For hospitals and health systems that are planning a renewable energy project at a new or existing facility, provisions of the recently enacted Inflation Reduction Act now allow the federal government to provide a direct payment for qualifying projects owned by tax-exempt entities, including 501(c)(3) organizations. These direct payments are meant to mirror tax credit programs which are utilized frequently by taxable for-profit entities.

The intention of this change is to create incentives for green projects in the governmental and not-for-profit sectors. Kaufman Hall believes health systems and hospitals nationwide executing green energy projects should review these direct payment options as part of the normal course of project planning and development.

The details of these direct payment programs are outlined in a publication by members of the tax, public finance, and energy teams at the Orrick law firm.

For hospitals and health systems, relevant details include the following:

  • Qualifying projects, depending on the underlying tax credit equivalent program, include projects related to solar, geothermal, wind, waste energy, energy storage, heat pump, and combined heat and power. Consult your team of legal and financial professionals to determine if your project, or a portion of your project, qualifies.
  • Direct payments are based on existing tax credit programs, either a production tax credit (PTC), which is based on the amount of renewable energy produced each year over the first ten years of the project, or an investment tax credit (ITC), which is a one-time tax credit based on a percentage of the qualifying costs of a project. Both the PTC and the ITC have specific project requirements. If a project qualifies for both, the tax-exempt entity must choose one. For projects placed in service in 2023 or 2024, the PTC generally requires the sale of energy to an unrelated party, which may limit most hospital and health system projects to the ITC.
  • Each tax credit program prescribes a base rate, 6% in the case of ITC and 0.52 cents/kWh (inflation adjusted for 2022) in the case of the PTC, which can be increased substantially if the projects meet certain thresholds in the Act, including the utilization of U.S. domestic materials, and meeting certain apprenticeship and prevailing wage standards. In total, an ITC could provide a direct payment for 30% or more of a green project’s cost, and a PTC could provide 2.6 cents/kWh or more.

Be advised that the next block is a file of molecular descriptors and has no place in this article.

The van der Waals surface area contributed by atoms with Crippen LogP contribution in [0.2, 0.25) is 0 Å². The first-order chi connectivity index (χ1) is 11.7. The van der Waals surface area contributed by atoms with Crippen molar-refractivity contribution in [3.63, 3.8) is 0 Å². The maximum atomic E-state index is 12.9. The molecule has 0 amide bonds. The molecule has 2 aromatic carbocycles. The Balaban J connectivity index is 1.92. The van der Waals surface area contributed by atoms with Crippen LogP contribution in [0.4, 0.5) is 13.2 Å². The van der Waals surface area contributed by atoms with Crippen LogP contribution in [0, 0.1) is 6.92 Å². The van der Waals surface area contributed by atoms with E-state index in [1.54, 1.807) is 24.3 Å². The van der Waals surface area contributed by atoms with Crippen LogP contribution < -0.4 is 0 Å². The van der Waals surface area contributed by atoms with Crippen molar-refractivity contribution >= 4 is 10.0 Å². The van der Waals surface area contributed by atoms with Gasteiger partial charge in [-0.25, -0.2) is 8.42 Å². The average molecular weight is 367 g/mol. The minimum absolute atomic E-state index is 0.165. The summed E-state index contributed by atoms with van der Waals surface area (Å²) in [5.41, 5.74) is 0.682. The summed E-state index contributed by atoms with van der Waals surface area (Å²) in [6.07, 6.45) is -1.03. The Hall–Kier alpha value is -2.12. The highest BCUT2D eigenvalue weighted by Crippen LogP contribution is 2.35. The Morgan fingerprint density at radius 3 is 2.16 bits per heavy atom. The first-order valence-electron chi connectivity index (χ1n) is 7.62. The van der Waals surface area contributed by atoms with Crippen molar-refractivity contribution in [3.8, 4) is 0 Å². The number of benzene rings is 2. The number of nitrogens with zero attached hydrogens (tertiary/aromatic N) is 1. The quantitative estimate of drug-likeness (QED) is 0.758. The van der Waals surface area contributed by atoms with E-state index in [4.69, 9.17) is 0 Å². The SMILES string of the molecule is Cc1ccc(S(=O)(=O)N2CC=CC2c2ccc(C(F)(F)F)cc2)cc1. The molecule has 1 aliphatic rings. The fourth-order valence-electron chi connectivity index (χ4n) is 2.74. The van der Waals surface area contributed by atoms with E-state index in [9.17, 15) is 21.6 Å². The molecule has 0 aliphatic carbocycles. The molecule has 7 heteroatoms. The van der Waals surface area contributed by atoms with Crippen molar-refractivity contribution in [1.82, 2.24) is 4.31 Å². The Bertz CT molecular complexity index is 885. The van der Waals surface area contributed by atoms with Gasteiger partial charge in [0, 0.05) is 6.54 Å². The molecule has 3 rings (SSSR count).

• Projects already under construction may qualify for the direct payment option if they are placed in service after 2022.
  • Most tax-exempt entities eligible to receive the direct payment may also finance the project using tax-exempt debt. This will lead to a reduction in the tax credit, but that reduction is capped at 15% and can be lower depending on the portion of the project that is financed with tax-exempt debt.

The availability of a direct payment option may affect financing decisions for construction projects; equity might be used for a renewable energy portion of the project, for example, and tax-exempt financing for other portions. As noted by Orrick’s lawyers in the publication cited above, this direct pay option “changes the market for these types of projects, and opens up the door for projects to be owned by tax-exempt entities, financed by tax-exempt bonds, and receive direct payments of tax credits.”

Hospitals and health systems that have renewable energy projects underway or are in the planning process of projects with an energy-related component should be aware of this new direct payment opportunity as it could provide a meaningful benefit.

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John Andersen

Vice President
John Andersen is a Vice President of Kaufman Hall and a member of the firm’s Treasury and Capital Markets practice.
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